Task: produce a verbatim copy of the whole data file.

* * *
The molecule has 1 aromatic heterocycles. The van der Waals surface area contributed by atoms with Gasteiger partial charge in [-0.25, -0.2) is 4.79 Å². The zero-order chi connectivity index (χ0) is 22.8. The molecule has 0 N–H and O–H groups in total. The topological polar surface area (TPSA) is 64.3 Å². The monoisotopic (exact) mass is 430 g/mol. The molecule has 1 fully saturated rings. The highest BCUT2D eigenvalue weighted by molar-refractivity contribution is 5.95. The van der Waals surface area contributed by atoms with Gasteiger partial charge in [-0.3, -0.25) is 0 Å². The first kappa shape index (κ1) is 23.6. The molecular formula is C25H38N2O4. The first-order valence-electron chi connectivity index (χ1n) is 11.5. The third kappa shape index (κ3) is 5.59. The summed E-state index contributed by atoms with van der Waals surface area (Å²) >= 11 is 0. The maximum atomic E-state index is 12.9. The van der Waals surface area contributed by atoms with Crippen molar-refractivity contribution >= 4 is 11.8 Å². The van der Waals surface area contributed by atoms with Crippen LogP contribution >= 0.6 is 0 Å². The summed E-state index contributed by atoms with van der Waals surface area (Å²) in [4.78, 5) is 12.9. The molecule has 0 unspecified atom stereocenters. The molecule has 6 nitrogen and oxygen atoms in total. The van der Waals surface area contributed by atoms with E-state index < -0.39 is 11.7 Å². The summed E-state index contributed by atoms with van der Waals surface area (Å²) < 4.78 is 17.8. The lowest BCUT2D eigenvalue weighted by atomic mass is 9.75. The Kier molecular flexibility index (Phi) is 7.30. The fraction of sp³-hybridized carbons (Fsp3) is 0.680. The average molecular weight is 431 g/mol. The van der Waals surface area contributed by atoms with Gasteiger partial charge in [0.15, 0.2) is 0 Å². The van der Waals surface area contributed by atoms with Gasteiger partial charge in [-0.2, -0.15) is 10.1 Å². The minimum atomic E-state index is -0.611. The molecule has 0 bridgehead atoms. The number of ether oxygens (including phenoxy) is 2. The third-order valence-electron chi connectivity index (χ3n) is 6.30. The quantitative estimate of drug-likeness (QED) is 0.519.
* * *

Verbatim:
The molecule has 1 aromatic heterocycles. The van der Waals surface area contributed by atoms with Gasteiger partial charge in [-0.25, -0.2) is 4.79 Å². The zero-order chi connectivity index (χ0) is 22.8. The molecule has 0 N–H and O–H groups in total. The topological polar surface area (TPSA) is 64.3 Å². The monoisotopic (exact) mass is 430 g/mol. The molecule has 1 fully saturated rings. The highest BCUT2D eigenvalue weighted by molar-refractivity contribution is 5.95. The van der Waals surface area contributed by atoms with Gasteiger partial charge in [-0.3, -0.25) is 0 Å². The first kappa shape index (κ1) is 23.6. The molecular formula is C25H38N2O4. The first-order valence-electron chi connectivity index (χ1n) is 11.5. The third kappa shape index (κ3) is 5.59. The summed E-state index contributed by atoms with van der Waals surface area (Å²) >= 11 is 0. The maximum atomic E-state index is 12.9. The van der Waals surface area contributed by atoms with Crippen molar-refractivity contribution >= 4 is 11.8 Å². The van der Waals surface area contributed by atoms with Crippen LogP contribution >= 0.6 is 0 Å². The summed E-state index contributed by atoms with van der Waals surface area (Å²) in [4.78, 5) is 12.9. The molecule has 0 unspecified atom stereocenters. The molecule has 6 nitrogen and oxygen atoms in total. The van der Waals surface area contributed by atoms with E-state index < -0.39 is 11.7 Å². The summed E-state index contributed by atoms with van der Waals surface area (Å²) < 4.78 is 17.8. The lowest BCUT2D eigenvalue weighted by atomic mass is 9.75. The Kier molecular flexibility index (Phi) is 7.30. The fraction of sp³-hybridized carbons (Fsp3) is 0.680. The average molecular weight is 431 g/mol. The van der Waals surface area contributed by atoms with Gasteiger partial charge in [0.15, 0.2) is 0 Å². The van der Waals surface area contributed by atoms with Gasteiger partial charge in [-0.2, -0.15) is 10.1 Å². The minimum atomic E-state index is -0.611. The molecule has 0 bridgehead atoms. The number of ether oxygens (including phenoxy) is 2. The third-order valence-electron chi connectivity index (χ3n) is 6.30. The quantitative estimate of drug-likeness (QED) is 0.519.